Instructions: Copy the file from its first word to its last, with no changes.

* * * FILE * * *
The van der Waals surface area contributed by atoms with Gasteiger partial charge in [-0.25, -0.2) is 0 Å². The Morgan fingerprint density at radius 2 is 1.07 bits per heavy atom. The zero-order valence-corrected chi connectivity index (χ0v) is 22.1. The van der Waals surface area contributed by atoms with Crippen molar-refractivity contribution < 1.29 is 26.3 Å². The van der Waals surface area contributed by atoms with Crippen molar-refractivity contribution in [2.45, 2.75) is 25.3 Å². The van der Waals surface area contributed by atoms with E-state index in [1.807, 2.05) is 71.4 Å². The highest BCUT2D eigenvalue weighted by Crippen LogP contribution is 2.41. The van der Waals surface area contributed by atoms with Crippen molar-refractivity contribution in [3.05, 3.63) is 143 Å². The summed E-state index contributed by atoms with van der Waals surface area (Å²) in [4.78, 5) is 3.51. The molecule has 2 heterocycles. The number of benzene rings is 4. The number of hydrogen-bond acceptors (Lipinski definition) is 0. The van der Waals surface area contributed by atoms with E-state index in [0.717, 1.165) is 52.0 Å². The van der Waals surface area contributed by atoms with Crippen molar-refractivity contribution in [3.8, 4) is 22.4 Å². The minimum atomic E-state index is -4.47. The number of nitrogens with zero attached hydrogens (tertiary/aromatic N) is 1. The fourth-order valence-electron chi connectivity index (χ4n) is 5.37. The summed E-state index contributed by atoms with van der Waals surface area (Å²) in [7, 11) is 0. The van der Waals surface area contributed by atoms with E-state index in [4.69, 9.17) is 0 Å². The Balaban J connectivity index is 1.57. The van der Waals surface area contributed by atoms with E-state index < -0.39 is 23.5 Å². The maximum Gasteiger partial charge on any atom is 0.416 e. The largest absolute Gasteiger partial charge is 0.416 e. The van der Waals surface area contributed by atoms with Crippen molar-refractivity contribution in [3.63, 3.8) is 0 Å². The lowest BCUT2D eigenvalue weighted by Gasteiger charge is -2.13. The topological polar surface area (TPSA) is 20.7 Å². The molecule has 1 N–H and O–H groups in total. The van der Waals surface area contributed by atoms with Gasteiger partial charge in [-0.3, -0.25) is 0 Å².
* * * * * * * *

The van der Waals surface area contributed by atoms with Gasteiger partial charge in [-0.25, -0.2) is 0 Å². The Morgan fingerprint density at radius 2 is 1.07 bits per heavy atom. The zero-order valence-corrected chi connectivity index (χ0v) is 22.1. The van der Waals surface area contributed by atoms with Crippen molar-refractivity contribution < 1.29 is 26.3 Å². The van der Waals surface area contributed by atoms with Crippen molar-refractivity contribution in [2.45, 2.75) is 25.3 Å². The van der Waals surface area contributed by atoms with E-state index in [1.807, 2.05) is 71.4 Å². The highest BCUT2D eigenvalue weighted by Crippen LogP contribution is 2.41. The van der Waals surface area contributed by atoms with Crippen molar-refractivity contribution in [3.05, 3.63) is 143 Å². The summed E-state index contributed by atoms with van der Waals surface area (Å²) in [4.78, 5) is 3.51. The molecule has 2 heterocycles. The number of benzene rings is 4. The number of hydrogen-bond acceptors (Lipinski definition) is 0. The van der Waals surface area contributed by atoms with E-state index in [0.717, 1.165) is 52.0 Å². The van der Waals surface area contributed by atoms with Crippen molar-refractivity contribution in [3.8, 4) is 22.4 Å². The minimum atomic E-state index is -4.47. The number of nitrogens with zero attached hydrogens (tertiary/aromatic N) is 1. The fourth-order valence-electron chi connectivity index (χ4n) is 5.37. The summed E-state index contributed by atoms with van der Waals surface area (Å²) in [7, 11) is 0. The van der Waals surface area contributed by atoms with E-state index in [4.69, 9.17) is 0 Å². The Balaban J connectivity index is 1.57. The van der Waals surface area contributed by atoms with E-state index < -0.39 is 23.5 Å². The maximum Gasteiger partial charge on any atom is 0.416 e. The largest absolute Gasteiger partial charge is 0.416 e. The van der Waals surface area contributed by atoms with Crippen molar-refractivity contribution in [3.63, 3.8) is 0 Å². The lowest BCUT2D eigenvalue weighted by Gasteiger charge is -2.13. The topological polar surface area (TPSA) is 20.7 Å². The molecule has 1 N–H and O–H groups in total. The van der Waals surface area contributed by atoms with Gasteiger partial charge in [-0.3, -0.25) is 0 Å².